His primary areas of study are Functional magnetic resonance imaging, Cognitive psychology, Prefrontal cortex, Neuroscience and Self-reference effect. His Functional magnetic resonance imaging research integrates issues from Parietal lobe, Functional imaging, Motor learning and Set. He has included themes like Temporal dynamics of music and language and Motor skill in his Cognitive psychology study.
His work deals with themes such as Neuroimaging and Brain mapping, which intersect with Prefrontal cortex. His work on Temporal lobe, Cortical surface and Recognition memory as part of general Neuroscience research is often related to Systems neuroscience and Cartography, thus linking different fields of science. Self-reference effect is a subfield of Cognition that William M. Kelley investigates.
William M. Kelley mainly focuses on Cognitive psychology, Functional magnetic resonance imaging, Neuroscience, Prefrontal cortex and Developmental psychology. His study in Cognitive psychology is interdisciplinary in nature, drawing from both Working memory, Neuroimaging and Social cognition. His Functional magnetic resonance imaging study combines topics in areas such as Arousal, Anterior cingulate cortex, Functional imaging, Temporal lobe and Brain mapping.
His research on Neuroscience frequently connects to adjacent areas such as Nonverbal communication. His work on Self-reference effect as part of general Prefrontal cortex research is frequently linked to Positive feedback, thereby connecting diverse disciplines of science. His Developmental psychology research is multidisciplinary, incorporating elements of Reward value, Functional neuroimaging and Posterior cingulate.
Orbitofrontal cortex, Neuroimaging, Cognitive psychology, Neuroscience and Reward system are his primary areas of study. William M. Kelley interconnects Social psychology, Self-control, Motion perception, Social cognition and Theory of mind in the investigation of issues within Cognitive psychology. His Social psychology research is multidisciplinary, incorporating perspectives in Encoding and Brain mapping.
His work on Addiction, Functional connectivity and Resting state fMRI as part of general Neuroscience research is frequently linked to Brain stimulation reward, bridging the gap between disciplines. His Addiction research focuses on Human brain and how it relates to Cognition. William M. Kelley combines subjects such as Developmental psychology and Functional magnetic resonance imaging with his study of Cognition.
The scientist’s investigation covers issues in Developmental psychology, Brain mapping, Neuroscience, Functional connectivity and Precuneus. The study of Developmental psychology is intertwined with the study of Sensory cue in a number of ways. His biological study spans a wide range of topics, including Resting state fMRI, Cortical surface and Voxel.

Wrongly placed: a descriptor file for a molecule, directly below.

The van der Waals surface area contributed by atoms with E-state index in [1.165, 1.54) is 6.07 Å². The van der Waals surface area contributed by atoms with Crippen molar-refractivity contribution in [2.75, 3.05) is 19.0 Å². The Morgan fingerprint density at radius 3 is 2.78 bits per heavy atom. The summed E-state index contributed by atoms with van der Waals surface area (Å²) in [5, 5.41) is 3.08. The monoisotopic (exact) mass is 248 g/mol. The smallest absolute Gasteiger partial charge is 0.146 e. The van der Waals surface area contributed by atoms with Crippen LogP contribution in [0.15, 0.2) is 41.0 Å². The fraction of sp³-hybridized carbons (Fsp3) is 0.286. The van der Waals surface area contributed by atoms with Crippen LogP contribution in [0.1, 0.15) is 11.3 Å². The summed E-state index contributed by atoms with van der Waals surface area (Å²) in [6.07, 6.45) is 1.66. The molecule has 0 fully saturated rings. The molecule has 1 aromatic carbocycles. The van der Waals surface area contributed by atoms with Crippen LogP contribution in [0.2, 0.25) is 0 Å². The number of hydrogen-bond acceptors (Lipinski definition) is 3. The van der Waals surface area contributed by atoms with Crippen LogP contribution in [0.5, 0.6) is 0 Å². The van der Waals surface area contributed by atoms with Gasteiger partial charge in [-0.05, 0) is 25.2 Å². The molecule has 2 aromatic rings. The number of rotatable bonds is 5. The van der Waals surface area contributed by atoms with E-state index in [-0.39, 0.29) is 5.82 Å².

His Neuroscience research includes elements of Cognitive psychology and Social psychology, Impulse. As part of his studies on Functional connectivity, William M. Kelley often connects relevant subjects like Self-control. Functional magnetic resonance imaging covers he research in Precuneus.
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Finding the Self? An Event-Related fMRI Study
W. M. Kelley;C. N. Macrae;C. L. Wyland;S. Caglar.
Journal of Cognitive Neuroscience (2002)
Hemispheric Specialization in Human Dorsal Frontal Cortex and Medial Temporal Lobe for Verbal and Nonverbal Memory Encoding
William M Kelley;Francis M Miezin;Kathleen B McDermott;Randy L Buckner.
Generation and Evaluation of a Cortical Area Parcellation from Resting-State Correlations
Evan M. Gordon;Timothy O. Laumann;Babatunde Adeyemo;Jeremy F. Huckins.
Cerebral Cortex (2016)
Medial Prefrontal Activity Predicts Memory for Self
C. Neil Macrae;Joseph M. Moran;Todd F. Heatherton;Jane F. Banfield.
Cerebral Cortex (2004)
Neuroanatomical Evidence for Distinct Cognitive and Affective Components of Self
J. M. Moran;C. N. MacRae;T. F. Heatherton;C. L. Wyland.
Journal of Cognitive Neuroscience (2006)
Frontal Cortex Contributes to Human Memory Formation
Randy L. Buckner;William M. Kelley;Steven E. Petersen.
Nature Neuroscience (1999)
Sensitivity of the Action Observation Network to Physical and Observational Learning
Emily S. Cross;Emily S. Cross;David J. M. Kraemer;David J. M. Kraemer;Antonia F. de C. Hamilton;William M. Kelley.
Cerebral Cortex (2009)
Anterior cingulate cortex responds differentially to expectancy violation and social rejection.
Leah H Somerville;Todd F Heatherton;William M Kelley.
Nature Neuroscience (2006)
Individual Differences in Nucleus Accumbens Activity to Food and Sexual Images Predict Weight Gain and Sexual Behavior
Kathryn E. Demos;Todd F. Heatherton;William M. Kelley.
The Journal of Neuroscience (2012)
Medial prefrontal activity differentiates self from close others
Todd F. Heatherton;Carrie L. Wyland;C. Neil Macrae;Kathryn E. Demos.
Social Cognitive and Affective Neuroscience (2006)
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